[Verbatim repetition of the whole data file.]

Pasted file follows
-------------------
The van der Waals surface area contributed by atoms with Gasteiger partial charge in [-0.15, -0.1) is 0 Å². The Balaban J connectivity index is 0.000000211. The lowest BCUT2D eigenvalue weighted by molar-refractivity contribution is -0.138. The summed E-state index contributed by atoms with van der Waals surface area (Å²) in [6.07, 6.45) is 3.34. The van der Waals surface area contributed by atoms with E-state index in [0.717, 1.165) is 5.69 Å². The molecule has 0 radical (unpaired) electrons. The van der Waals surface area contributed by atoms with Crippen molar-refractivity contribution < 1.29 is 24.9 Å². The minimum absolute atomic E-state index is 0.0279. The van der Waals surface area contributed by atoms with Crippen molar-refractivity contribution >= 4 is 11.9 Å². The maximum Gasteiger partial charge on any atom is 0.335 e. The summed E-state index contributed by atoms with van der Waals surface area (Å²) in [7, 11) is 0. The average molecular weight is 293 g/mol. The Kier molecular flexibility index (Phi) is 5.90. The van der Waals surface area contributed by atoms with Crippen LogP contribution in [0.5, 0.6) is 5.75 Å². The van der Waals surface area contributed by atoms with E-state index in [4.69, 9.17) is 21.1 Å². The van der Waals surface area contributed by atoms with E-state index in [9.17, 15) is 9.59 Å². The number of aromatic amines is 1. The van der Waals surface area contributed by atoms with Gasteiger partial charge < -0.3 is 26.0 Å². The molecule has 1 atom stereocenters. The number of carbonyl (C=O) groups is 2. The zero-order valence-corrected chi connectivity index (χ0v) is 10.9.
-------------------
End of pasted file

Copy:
The van der Waals surface area contributed by atoms with Gasteiger partial charge in [-0.15, -0.1) is 0 Å². The Balaban J connectivity index is 0.000000211. The lowest BCUT2D eigenvalue weighted by molar-refractivity contribution is -0.138. The summed E-state index contributed by atoms with van der Waals surface area (Å²) in [6.07, 6.45) is 3.34. The van der Waals surface area contributed by atoms with E-state index in [0.717, 1.165) is 5.69 Å². The molecule has 0 radical (unpaired) electrons. The van der Waals surface area contributed by atoms with Crippen molar-refractivity contribution < 1.29 is 24.9 Å². The minimum absolute atomic E-state index is 0.0279. The van der Waals surface area contributed by atoms with Crippen molar-refractivity contribution >= 4 is 11.9 Å². The maximum Gasteiger partial charge on any atom is 0.335 e. The summed E-state index contributed by atoms with van der Waals surface area (Å²) in [7, 11) is 0. The average molecular weight is 293 g/mol. The Kier molecular flexibility index (Phi) is 5.90. The van der Waals surface area contributed by atoms with Crippen LogP contribution in [0.5, 0.6) is 5.75 Å². The van der Waals surface area contributed by atoms with E-state index in [4.69, 9.17) is 21.1 Å². The van der Waals surface area contributed by atoms with E-state index in [9.17, 15) is 9.59 Å². The number of aromatic amines is 1. The van der Waals surface area contributed by atoms with Gasteiger partial charge < -0.3 is 26.0 Å². The molecule has 1 atom stereocenters. The number of carbonyl (C=O) groups is 2. The zero-order valence-corrected chi connectivity index (χ0v) is 10.9.